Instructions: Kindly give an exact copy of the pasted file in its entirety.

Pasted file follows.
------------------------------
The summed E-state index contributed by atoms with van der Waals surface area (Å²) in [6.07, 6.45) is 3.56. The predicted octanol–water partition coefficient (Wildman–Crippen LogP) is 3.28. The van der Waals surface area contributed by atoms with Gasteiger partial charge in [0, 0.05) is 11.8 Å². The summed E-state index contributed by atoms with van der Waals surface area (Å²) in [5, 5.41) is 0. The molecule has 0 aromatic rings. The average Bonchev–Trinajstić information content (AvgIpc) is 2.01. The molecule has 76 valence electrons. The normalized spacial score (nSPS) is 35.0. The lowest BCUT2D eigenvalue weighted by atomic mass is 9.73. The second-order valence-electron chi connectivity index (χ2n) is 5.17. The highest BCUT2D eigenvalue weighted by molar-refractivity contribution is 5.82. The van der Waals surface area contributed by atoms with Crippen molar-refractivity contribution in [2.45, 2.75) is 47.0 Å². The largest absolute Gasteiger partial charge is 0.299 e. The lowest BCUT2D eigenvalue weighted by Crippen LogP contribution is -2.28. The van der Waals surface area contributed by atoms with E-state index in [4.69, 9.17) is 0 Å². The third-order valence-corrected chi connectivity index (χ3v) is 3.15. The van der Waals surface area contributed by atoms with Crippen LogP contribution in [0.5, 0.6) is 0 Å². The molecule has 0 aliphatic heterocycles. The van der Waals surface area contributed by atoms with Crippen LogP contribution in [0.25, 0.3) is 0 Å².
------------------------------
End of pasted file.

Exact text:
The summed E-state index contributed by atoms with van der Waals surface area (Å²) in [6.07, 6.45) is 3.56. The predicted octanol–water partition coefficient (Wildman–Crippen LogP) is 3.28. The van der Waals surface area contributed by atoms with Gasteiger partial charge in [0, 0.05) is 11.8 Å². The summed E-state index contributed by atoms with van der Waals surface area (Å²) in [5, 5.41) is 0. The molecule has 0 aromatic rings. The average Bonchev–Trinajstić information content (AvgIpc) is 2.01. The molecule has 76 valence electrons. The normalized spacial score (nSPS) is 35.0. The lowest BCUT2D eigenvalue weighted by atomic mass is 9.73. The second-order valence-electron chi connectivity index (χ2n) is 5.17. The highest BCUT2D eigenvalue weighted by molar-refractivity contribution is 5.82. The van der Waals surface area contributed by atoms with Crippen molar-refractivity contribution in [2.45, 2.75) is 47.0 Å². The largest absolute Gasteiger partial charge is 0.299 e. The lowest BCUT2D eigenvalue weighted by Crippen LogP contribution is -2.28. The van der Waals surface area contributed by atoms with E-state index in [4.69, 9.17) is 0 Å². The third-order valence-corrected chi connectivity index (χ3v) is 3.15. The van der Waals surface area contributed by atoms with Crippen LogP contribution in [0.5, 0.6) is 0 Å². The molecule has 0 aliphatic heterocycles. The van der Waals surface area contributed by atoms with Crippen LogP contribution in [0.25, 0.3) is 0 Å².